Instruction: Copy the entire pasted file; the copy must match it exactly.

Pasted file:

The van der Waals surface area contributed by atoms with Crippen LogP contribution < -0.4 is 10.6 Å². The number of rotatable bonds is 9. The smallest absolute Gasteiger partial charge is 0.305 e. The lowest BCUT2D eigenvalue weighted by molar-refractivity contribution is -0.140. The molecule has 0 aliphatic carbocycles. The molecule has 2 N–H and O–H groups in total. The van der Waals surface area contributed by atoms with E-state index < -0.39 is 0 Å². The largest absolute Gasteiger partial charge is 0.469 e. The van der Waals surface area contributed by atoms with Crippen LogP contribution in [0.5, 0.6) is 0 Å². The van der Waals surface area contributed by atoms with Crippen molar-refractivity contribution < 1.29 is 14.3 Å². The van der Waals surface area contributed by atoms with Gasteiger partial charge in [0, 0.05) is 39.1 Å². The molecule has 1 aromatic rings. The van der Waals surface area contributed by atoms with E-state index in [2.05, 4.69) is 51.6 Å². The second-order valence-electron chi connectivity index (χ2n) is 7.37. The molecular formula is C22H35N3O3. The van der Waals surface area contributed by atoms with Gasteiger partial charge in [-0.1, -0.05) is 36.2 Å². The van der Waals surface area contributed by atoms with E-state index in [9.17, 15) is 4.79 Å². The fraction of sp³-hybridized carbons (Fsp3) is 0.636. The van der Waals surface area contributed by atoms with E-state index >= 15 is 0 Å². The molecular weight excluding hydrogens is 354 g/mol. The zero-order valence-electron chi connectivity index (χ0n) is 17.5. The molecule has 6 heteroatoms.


The van der Waals surface area contributed by atoms with Crippen LogP contribution < -0.4 is 10.6 Å². The number of rotatable bonds is 9. The smallest absolute Gasteiger partial charge is 0.305 e. The lowest BCUT2D eigenvalue weighted by molar-refractivity contribution is -0.140. The molecule has 0 aliphatic carbocycles. The molecule has 2 N–H and O–H groups in total. The van der Waals surface area contributed by atoms with E-state index < -0.39 is 0 Å². The largest absolute Gasteiger partial charge is 0.469 e. The van der Waals surface area contributed by atoms with Crippen LogP contribution in [0.5, 0.6) is 0 Å². The van der Waals surface area contributed by atoms with Crippen molar-refractivity contribution < 1.29 is 14.3 Å². The van der Waals surface area contributed by atoms with Gasteiger partial charge in [0, 0.05) is 39.1 Å². The molecule has 1 aromatic rings. The van der Waals surface area contributed by atoms with E-state index in [2.05, 4.69) is 51.6 Å². The second-order valence-electron chi connectivity index (χ2n) is 7.37. The molecular formula is C22H35N3O3. The van der Waals surface area contributed by atoms with Gasteiger partial charge in [-0.1, -0.05) is 36.2 Å². The van der Waals surface area contributed by atoms with E-state index in [9.17, 15) is 4.79 Å². The fraction of sp³-hybridized carbons (Fsp3) is 0.636. The van der Waals surface area contributed by atoms with E-state index >= 15 is 0 Å². The molecular weight excluding hydrogens is 354 g/mol. The zero-order valence-electron chi connectivity index (χ0n) is 17.5. The molecule has 6 heteroatoms.